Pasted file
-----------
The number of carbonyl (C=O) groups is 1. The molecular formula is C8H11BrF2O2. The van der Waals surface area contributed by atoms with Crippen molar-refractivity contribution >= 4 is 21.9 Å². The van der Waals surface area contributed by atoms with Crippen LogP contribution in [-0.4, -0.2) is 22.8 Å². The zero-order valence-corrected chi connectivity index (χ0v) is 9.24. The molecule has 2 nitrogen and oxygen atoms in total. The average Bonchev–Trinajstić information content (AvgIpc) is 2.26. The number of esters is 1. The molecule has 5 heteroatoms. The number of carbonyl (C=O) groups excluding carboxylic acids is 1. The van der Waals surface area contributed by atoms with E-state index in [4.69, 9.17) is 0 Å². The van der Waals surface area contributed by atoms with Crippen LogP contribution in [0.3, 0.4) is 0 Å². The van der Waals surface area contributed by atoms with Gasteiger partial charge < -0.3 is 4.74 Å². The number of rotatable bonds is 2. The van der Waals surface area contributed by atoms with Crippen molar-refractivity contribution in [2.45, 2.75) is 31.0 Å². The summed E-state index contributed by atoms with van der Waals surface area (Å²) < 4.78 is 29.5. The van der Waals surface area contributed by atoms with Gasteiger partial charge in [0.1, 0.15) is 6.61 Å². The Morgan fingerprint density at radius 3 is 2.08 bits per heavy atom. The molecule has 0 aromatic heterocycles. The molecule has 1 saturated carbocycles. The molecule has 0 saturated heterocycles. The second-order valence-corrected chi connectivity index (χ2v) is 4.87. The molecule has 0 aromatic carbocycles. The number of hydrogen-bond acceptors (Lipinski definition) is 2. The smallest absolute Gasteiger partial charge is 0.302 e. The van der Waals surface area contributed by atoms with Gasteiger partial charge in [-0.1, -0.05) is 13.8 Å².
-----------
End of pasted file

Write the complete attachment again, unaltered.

The number of carbonyl (C=O) groups is 1. The molecular formula is C8H11BrF2O2. The van der Waals surface area contributed by atoms with Crippen molar-refractivity contribution >= 4 is 21.9 Å². The van der Waals surface area contributed by atoms with Crippen LogP contribution in [-0.4, -0.2) is 22.8 Å². The zero-order valence-corrected chi connectivity index (χ0v) is 9.24. The molecule has 2 nitrogen and oxygen atoms in total. The average Bonchev–Trinajstić information content (AvgIpc) is 2.26. The number of esters is 1. The molecule has 5 heteroatoms. The number of carbonyl (C=O) groups excluding carboxylic acids is 1. The van der Waals surface area contributed by atoms with E-state index in [4.69, 9.17) is 0 Å². The van der Waals surface area contributed by atoms with Crippen LogP contribution in [0.3, 0.4) is 0 Å². The van der Waals surface area contributed by atoms with Gasteiger partial charge < -0.3 is 4.74 Å². The number of rotatable bonds is 2. The van der Waals surface area contributed by atoms with Crippen molar-refractivity contribution in [2.45, 2.75) is 31.0 Å². The summed E-state index contributed by atoms with van der Waals surface area (Å²) < 4.78 is 29.5. The van der Waals surface area contributed by atoms with Gasteiger partial charge in [0.1, 0.15) is 6.61 Å². The Morgan fingerprint density at radius 3 is 2.08 bits per heavy atom. The molecule has 0 aromatic heterocycles. The molecule has 1 saturated carbocycles. The molecule has 0 saturated heterocycles. The second-order valence-corrected chi connectivity index (χ2v) is 4.87. The molecule has 0 aromatic carbocycles. The number of hydrogen-bond acceptors (Lipinski definition) is 2. The smallest absolute Gasteiger partial charge is 0.302 e. The van der Waals surface area contributed by atoms with Gasteiger partial charge in [-0.1, -0.05) is 13.8 Å².